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PROPER METHOD OF ALIGNMENT

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  • PROPER METHOD OF ALIGNMENT

    A couple alignment issues I have are:

    Aligning the tailstock to center of spindle.

    Aligning a drill bit held by the carriage (via QC holder.) to center of spindle. (quickly, if there is such a thing!)

    What is the proper way to do this?
    Someone said with a dial indicator mounted to the chuck. Didn't go into detail. Made it sound obvious. I couldn't figure how it would work! Could someone please explain or point me to a source.
    Thanks group!
    DJ

  • #2
    Aligning the tailstock to the headstock - quick method:

    Put centres in the head & tailstock, bring them almost together. Hold a thin steel rule or a piece of shim stock between them, screw the tailstock barrel forwards until the shim is pinched between the centres. If it's at right angles to the bed, the centres are pretty much in line.

    Using a dial gauge:
    Rig the dial gauge so that the plunger is pointing towards the centre of the lathe's spindle axis, set outwards by half the tailstock barrel's diameter. Move he tailstock forward until the plunger touches the barrel. Swing the headstock spindle by hand, the plunger should be in contact with the barrel all the way around (watch out for keyways). If the needle doesn't move, you're concentric.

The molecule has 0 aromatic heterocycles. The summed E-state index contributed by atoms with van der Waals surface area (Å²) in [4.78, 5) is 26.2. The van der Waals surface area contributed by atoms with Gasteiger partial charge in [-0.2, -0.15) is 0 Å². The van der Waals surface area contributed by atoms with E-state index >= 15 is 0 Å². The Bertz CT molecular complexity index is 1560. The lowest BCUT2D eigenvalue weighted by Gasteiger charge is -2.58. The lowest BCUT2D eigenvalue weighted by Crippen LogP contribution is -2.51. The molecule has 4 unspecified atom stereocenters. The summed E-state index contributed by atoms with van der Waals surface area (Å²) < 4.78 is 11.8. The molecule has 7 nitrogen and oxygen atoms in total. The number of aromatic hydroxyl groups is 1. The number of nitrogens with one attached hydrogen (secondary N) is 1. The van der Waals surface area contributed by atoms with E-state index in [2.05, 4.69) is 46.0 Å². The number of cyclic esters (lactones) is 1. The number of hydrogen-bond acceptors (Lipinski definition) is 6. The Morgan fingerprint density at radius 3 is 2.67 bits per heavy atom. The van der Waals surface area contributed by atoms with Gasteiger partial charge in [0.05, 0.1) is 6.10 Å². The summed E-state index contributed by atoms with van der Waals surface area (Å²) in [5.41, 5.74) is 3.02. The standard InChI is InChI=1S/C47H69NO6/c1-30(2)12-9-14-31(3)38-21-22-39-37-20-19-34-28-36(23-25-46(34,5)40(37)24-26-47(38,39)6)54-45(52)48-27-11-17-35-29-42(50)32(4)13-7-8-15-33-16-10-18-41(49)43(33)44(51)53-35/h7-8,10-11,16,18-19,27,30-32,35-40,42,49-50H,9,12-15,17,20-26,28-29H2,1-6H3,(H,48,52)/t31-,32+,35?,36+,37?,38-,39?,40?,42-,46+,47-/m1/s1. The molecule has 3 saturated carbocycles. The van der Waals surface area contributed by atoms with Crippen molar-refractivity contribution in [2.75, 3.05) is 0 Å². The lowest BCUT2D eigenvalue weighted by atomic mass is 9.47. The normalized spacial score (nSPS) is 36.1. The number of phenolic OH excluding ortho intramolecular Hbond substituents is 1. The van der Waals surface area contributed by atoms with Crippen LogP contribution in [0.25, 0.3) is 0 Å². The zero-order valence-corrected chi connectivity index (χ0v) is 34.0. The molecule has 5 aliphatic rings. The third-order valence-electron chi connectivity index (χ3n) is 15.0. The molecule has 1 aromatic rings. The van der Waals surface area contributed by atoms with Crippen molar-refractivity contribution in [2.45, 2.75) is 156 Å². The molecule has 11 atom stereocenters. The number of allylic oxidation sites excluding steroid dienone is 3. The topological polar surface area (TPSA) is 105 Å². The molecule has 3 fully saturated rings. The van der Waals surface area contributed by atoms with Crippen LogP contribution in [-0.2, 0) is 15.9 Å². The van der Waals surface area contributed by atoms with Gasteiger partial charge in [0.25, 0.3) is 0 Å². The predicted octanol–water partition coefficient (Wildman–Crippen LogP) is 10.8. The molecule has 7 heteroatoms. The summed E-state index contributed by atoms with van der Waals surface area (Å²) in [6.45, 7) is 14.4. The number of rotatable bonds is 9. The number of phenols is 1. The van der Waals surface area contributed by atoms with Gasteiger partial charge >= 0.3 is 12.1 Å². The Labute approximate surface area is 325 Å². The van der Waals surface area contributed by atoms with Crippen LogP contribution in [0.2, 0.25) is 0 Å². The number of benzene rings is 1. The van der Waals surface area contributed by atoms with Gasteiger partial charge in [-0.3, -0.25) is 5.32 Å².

Best way's not to offset the tailstock in the first place - if you have one, use a boring head in the tailstock, fit a centre to it and adjust it to give the offset you need.

    hth,

    Ian
    All of the gear, no idea...

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    • #3
      Align tailstock by putting dead centers in both tailstock and spindle. Suck tailstock quill all the way in. Bring tailstock up to spindle and visual align till points seem aligned. Back off tailstock a few mm. Place a piece of feeler stock between the points and gently crank the quill until the feeler stock is trapped between the points. If they are aligned then it will be held perpendicular to the spindle axis. Then do the same checks with the tailstock quill nearly all the way extended.

      For the drill, drill a hole in some round stock in the chuck with the drill in a tailstock chuck. Leave the stock in the chuck and the drill in the stock. Then use the appropriate packing and shims to clamp it in the tool holder.

      [This message has been edited by Evan (edited 01-27-2004).]
      Free software for calculating bolt circles and similar: Click Here

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      • #4
        Inter,

        Most lathes have an alignment mark on the rear of the tailstock.
        That will get you within a couple thou.

        Than use an indicator mounted in the spindle chuck.
        Tram, or sweep the tailstock with the indicator by rotating the spindle by hand.

        I never had to do this except in a turret lathe.

        Too much overhang of the indicator will allow gravity to confuse things.

        Another way of alignment is to machine a test bar between centers.

        Machine the bar and adjust till both ends are the same.

        Undercut the center of the bar so your test cuts are only on the ends of the bar.